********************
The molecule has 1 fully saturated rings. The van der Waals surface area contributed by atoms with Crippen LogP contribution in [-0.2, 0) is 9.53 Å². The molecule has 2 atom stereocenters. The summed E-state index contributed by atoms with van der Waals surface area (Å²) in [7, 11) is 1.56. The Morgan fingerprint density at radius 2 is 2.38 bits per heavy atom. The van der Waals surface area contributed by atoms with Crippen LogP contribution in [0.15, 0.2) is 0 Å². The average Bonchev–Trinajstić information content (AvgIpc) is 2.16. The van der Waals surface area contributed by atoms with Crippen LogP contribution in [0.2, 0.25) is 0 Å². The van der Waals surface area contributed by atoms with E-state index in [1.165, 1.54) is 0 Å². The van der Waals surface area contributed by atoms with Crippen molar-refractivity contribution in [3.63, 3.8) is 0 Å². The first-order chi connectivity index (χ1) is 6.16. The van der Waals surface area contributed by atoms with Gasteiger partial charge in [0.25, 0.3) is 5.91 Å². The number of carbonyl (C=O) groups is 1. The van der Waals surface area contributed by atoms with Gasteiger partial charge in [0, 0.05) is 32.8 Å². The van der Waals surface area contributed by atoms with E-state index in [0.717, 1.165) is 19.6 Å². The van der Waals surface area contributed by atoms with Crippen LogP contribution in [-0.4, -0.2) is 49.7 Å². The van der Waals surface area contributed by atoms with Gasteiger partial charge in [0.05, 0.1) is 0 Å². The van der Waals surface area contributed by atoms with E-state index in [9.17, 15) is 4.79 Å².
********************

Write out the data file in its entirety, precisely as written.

The molecule has 1 fully saturated rings. The van der Waals surface area contributed by atoms with Crippen LogP contribution in [-0.2, 0) is 9.53 Å². The molecule has 2 atom stereocenters. The summed E-state index contributed by atoms with van der Waals surface area (Å²) in [7, 11) is 1.56. The Morgan fingerprint density at radius 2 is 2.38 bits per heavy atom. The van der Waals surface area contributed by atoms with Crippen LogP contribution in [0.15, 0.2) is 0 Å². The average Bonchev–Trinajstić information content (AvgIpc) is 2.16. The van der Waals surface area contributed by atoms with Crippen LogP contribution in [0.2, 0.25) is 0 Å². The van der Waals surface area contributed by atoms with E-state index in [1.165, 1.54) is 0 Å². The van der Waals surface area contributed by atoms with Crippen molar-refractivity contribution in [3.63, 3.8) is 0 Å². The first-order chi connectivity index (χ1) is 6.16. The van der Waals surface area contributed by atoms with Gasteiger partial charge in [0.25, 0.3) is 5.91 Å². The number of carbonyl (C=O) groups is 1. The van der Waals surface area contributed by atoms with Gasteiger partial charge in [0, 0.05) is 32.8 Å². The van der Waals surface area contributed by atoms with E-state index in [0.717, 1.165) is 19.6 Å². The van der Waals surface area contributed by atoms with Crippen LogP contribution in [-0.4, -0.2) is 49.7 Å². The van der Waals surface area contributed by atoms with Gasteiger partial charge in [0.05, 0.1) is 0 Å². The van der Waals surface area contributed by atoms with E-state index in [9.17, 15) is 4.79 Å².